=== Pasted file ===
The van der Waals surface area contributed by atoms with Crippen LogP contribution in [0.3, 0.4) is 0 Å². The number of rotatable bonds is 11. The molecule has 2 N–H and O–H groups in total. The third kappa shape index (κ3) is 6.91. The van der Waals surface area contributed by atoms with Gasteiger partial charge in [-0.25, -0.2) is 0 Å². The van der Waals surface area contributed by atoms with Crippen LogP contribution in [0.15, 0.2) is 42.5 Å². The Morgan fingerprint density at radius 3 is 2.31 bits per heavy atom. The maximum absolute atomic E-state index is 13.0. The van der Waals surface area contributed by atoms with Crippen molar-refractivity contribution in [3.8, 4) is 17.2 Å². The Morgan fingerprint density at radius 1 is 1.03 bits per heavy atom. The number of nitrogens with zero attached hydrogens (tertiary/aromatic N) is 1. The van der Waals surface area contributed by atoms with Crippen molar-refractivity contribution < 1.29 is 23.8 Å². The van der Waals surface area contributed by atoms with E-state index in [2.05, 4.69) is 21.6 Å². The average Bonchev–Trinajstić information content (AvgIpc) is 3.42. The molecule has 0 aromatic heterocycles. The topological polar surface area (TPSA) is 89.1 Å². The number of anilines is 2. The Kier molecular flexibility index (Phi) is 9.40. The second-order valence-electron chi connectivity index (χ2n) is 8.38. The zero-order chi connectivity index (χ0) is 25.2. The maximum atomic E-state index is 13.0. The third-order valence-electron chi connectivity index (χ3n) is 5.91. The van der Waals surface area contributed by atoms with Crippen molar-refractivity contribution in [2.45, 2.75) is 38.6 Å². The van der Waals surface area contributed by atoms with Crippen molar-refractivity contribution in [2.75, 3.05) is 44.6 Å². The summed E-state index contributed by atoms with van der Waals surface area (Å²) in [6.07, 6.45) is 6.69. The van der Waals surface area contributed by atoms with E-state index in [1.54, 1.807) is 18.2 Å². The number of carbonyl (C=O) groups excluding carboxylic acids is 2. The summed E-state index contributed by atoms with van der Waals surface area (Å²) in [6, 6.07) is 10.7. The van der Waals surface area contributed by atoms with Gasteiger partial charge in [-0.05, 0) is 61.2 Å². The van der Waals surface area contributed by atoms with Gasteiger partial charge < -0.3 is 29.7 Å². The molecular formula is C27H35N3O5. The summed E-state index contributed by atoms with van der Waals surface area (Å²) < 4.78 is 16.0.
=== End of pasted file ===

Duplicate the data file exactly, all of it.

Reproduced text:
The van der Waals surface area contributed by atoms with Crippen LogP contribution in [0.3, 0.4) is 0 Å². The number of rotatable bonds is 11. The molecule has 2 N–H and O–H groups in total. The third kappa shape index (κ3) is 6.91. The van der Waals surface area contributed by atoms with Gasteiger partial charge in [-0.25, -0.2) is 0 Å². The van der Waals surface area contributed by atoms with Crippen LogP contribution in [0.15, 0.2) is 42.5 Å². The Morgan fingerprint density at radius 3 is 2.31 bits per heavy atom. The maximum absolute atomic E-state index is 13.0. The van der Waals surface area contributed by atoms with Crippen molar-refractivity contribution in [3.8, 4) is 17.2 Å². The Morgan fingerprint density at radius 1 is 1.03 bits per heavy atom. The number of nitrogens with zero attached hydrogens (tertiary/aromatic N) is 1. The van der Waals surface area contributed by atoms with Crippen molar-refractivity contribution < 1.29 is 23.8 Å². The van der Waals surface area contributed by atoms with E-state index in [2.05, 4.69) is 21.6 Å². The average Bonchev–Trinajstić information content (AvgIpc) is 3.42. The molecule has 0 aromatic heterocycles. The topological polar surface area (TPSA) is 89.1 Å². The number of anilines is 2. The Kier molecular flexibility index (Phi) is 9.40. The second-order valence-electron chi connectivity index (χ2n) is 8.38. The zero-order chi connectivity index (χ0) is 25.2. The maximum atomic E-state index is 13.0. The third-order valence-electron chi connectivity index (χ3n) is 5.91. The van der Waals surface area contributed by atoms with Crippen molar-refractivity contribution in [2.45, 2.75) is 38.6 Å². The van der Waals surface area contributed by atoms with Crippen molar-refractivity contribution in [2.75, 3.05) is 44.6 Å². The summed E-state index contributed by atoms with van der Waals surface area (Å²) in [6.07, 6.45) is 6.69. The van der Waals surface area contributed by atoms with E-state index in [1.54, 1.807) is 18.2 Å². The number of carbonyl (C=O) groups excluding carboxylic acids is 2. The summed E-state index contributed by atoms with van der Waals surface area (Å²) in [6, 6.07) is 10.7. The van der Waals surface area contributed by atoms with Gasteiger partial charge in [-0.05, 0) is 61.2 Å². The van der Waals surface area contributed by atoms with Gasteiger partial charge < -0.3 is 29.7 Å². The molecular formula is C27H35N3O5. The summed E-state index contributed by atoms with van der Waals surface area (Å²) < 4.78 is 16.0.